These data support the conclusion that the reduction in the incidence of sudden cardiovascular death is the result of the introduction in 1982 of a nationwide pre participation screening program. There was coincident timing between decline of sudden cardiovascular death in young competitive athletes and implementation of pre participation cardiovascular screening in Italy. Athletes with cardiovascular abnormalities need a thorough clinical assessment and therapeutic options for sudden cardiac death prevention, such as ICD. However, in athletes with documented malignant ventricular tachyarrhythmias, competitive sports are contraindicated. A possible exception is represented by ventricular arrhythmias occurring in the context of acute and transient myocardial lesion, such as myocarditis, commotio cordis, acute electrolytic depletion, when the cause has proven to be completely resolved.

European Society of Cardiology

Related Cardiovascular Disease Articles from Brightsurf:

Changes by income level in cardiovascular disease in US
Researchers examined changes in how common cardiovascular disease was in the highest-income earners compared with the rest of the population in the United States between 1999 and 2016.

Fighting cardiovascular disease with acne drug
Researchers from the European Molecular Biology Laboratory (EMBL) in Heidelberg and Stanford University have found the cause of dilated cardiomyopathy - a leading cause of heart failure - and identified a potential treatment for it: a drug already used to treat acne.

A talk with your GP may prevent cardiovascular disease
Having a general practitioner (GP) who is trained in motivational interviewing may reduce your risk of getting cardiovascular disease.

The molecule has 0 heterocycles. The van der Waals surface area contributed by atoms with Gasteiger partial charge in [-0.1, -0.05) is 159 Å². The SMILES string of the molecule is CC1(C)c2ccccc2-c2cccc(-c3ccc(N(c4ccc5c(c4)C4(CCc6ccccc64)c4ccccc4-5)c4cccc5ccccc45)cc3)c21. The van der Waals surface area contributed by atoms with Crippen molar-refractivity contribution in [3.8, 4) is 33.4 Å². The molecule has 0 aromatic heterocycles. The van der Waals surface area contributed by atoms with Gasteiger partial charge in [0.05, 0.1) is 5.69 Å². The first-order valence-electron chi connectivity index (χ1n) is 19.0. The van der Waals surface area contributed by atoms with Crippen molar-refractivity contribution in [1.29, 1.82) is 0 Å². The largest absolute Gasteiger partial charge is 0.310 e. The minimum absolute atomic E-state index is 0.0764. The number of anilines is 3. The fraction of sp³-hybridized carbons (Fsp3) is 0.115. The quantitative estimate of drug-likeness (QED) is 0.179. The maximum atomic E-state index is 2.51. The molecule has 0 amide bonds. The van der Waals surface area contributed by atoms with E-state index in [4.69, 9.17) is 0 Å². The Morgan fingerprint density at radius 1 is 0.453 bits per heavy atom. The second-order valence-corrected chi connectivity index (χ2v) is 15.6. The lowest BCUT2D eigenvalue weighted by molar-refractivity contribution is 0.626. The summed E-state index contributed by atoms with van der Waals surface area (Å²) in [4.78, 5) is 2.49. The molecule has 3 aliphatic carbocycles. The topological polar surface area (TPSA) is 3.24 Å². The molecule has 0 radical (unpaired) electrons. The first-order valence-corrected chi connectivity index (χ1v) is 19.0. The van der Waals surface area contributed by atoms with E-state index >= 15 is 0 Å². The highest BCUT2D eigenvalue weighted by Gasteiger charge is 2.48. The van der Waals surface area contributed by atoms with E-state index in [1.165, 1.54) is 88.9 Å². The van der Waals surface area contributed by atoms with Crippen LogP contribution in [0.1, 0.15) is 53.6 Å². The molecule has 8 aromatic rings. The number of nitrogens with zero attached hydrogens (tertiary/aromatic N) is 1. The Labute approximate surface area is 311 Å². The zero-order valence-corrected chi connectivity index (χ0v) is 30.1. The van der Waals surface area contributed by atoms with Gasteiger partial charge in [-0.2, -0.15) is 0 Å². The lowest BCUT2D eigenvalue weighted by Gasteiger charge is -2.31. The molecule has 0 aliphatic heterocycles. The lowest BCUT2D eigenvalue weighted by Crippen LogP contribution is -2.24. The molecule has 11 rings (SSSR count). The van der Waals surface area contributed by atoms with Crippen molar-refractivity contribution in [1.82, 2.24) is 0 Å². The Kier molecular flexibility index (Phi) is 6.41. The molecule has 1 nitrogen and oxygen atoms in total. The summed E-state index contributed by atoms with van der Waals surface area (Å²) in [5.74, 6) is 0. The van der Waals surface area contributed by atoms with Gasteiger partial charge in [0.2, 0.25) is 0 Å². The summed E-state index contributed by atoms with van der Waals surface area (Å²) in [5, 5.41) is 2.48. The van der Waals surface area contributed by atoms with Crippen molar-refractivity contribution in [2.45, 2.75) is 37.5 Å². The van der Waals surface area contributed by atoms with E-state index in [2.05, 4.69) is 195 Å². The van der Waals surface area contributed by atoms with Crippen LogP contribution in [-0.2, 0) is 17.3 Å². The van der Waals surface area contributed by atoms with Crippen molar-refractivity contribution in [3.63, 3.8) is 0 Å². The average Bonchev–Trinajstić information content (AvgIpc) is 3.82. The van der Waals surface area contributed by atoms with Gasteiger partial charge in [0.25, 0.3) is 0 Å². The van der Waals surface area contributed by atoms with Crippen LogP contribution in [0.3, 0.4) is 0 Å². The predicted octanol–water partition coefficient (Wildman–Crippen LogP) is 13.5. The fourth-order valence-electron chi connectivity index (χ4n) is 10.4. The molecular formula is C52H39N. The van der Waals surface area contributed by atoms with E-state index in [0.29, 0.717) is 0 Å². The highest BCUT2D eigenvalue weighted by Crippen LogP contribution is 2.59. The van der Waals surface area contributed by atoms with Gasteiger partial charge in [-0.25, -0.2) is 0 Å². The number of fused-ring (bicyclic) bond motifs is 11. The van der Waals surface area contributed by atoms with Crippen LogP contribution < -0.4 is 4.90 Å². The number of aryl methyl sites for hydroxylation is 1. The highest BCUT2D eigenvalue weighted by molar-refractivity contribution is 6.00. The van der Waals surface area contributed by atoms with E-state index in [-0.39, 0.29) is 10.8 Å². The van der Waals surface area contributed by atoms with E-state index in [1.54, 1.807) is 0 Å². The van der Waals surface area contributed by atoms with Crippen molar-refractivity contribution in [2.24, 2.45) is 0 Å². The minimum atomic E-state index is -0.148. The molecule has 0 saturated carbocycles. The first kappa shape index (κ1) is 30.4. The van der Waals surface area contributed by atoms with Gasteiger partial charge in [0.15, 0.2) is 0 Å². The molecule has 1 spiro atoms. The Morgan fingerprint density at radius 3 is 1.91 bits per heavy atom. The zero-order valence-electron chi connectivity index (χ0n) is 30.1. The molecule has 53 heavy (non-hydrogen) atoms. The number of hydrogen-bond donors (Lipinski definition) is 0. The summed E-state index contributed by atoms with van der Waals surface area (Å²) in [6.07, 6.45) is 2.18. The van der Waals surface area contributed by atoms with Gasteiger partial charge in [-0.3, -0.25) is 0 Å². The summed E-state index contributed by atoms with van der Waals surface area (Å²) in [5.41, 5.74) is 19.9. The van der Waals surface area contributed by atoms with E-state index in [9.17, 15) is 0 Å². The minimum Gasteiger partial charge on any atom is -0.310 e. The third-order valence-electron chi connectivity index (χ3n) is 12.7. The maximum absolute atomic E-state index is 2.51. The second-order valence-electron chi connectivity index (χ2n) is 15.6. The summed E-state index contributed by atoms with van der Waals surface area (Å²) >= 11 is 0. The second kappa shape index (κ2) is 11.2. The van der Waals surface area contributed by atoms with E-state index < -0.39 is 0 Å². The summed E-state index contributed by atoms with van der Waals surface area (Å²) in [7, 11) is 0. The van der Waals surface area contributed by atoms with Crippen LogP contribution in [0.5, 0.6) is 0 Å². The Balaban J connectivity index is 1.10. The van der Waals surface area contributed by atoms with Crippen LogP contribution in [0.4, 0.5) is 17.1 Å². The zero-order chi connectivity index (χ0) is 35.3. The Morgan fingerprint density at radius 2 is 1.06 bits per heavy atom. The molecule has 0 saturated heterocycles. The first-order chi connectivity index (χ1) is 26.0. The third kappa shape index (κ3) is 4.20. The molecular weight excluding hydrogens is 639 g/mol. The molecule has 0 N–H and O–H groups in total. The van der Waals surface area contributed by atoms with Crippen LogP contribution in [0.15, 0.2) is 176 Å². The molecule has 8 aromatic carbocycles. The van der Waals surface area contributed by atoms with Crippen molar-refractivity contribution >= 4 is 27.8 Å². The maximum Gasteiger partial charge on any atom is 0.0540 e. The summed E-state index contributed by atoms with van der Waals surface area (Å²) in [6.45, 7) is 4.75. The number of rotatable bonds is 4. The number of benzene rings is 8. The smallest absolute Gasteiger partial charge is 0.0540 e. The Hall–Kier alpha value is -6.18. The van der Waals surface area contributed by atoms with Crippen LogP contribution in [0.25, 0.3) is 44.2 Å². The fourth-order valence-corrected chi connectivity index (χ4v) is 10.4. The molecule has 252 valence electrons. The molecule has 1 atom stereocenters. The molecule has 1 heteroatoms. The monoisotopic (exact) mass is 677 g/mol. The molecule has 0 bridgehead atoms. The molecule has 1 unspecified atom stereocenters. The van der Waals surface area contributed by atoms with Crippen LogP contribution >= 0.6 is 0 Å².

Dilemma of COVID-19, aging and cardiovascular disease
Whether individuals should continue to take angiotensin-converting enzyme inhibitors and angiotensin receptor blockers in the context of coronavirus disease 2019 (COVID-19) is discussed in this article.

Air pollution linked to dementia and cardiovascular disease
People continuously exposed to air pollution are at increased risk of dementia, especially if they also suffer from cardiovascular diseases, according to a study at Karolinska Institutet in Sweden published in the journal JAMA Neurology.

New insights into the effect of aging on cardiovascular disease
Aging adults are more likely to have - and die from - cardiovascular disease than their younger counterparts.

Premature death from cardiovascular disease
National data were used to examine changes from 2000 to 2015 in premature death (ages 25 to 64) from cardiovascular disease in the United States.

Ultrasound: The potential power for cardiovascular disease therapy
In the current issue of Cardiovascular Innovations and Applications volume 4, issue 2, pp.

Despite the ACA, millions of Americans with cardiovascular disease still can't get care
Cardiovascular disease (CVD) is the leading cause of death for Americans, yet millions with CVD or cardiovascular risk factors (CVRF) still can't access the care they need, even years after the implementation of the Affordable Care Act (ACA).

Excess weight and body fat cause cardiovascular disease
In the first Mendelian randomization study to look at this, researchers have found evidence that excess weight and body fat cause a range of heart and blood vessel diseases (rather than just being associated with it).

Read More: Cardiovascular Disease News and Cardiovascular Disease Current Events is a participant in the Amazon Services LLC Associates Program, an affiliate advertising program designed to provide a means for sites to earn advertising fees by advertising and linking to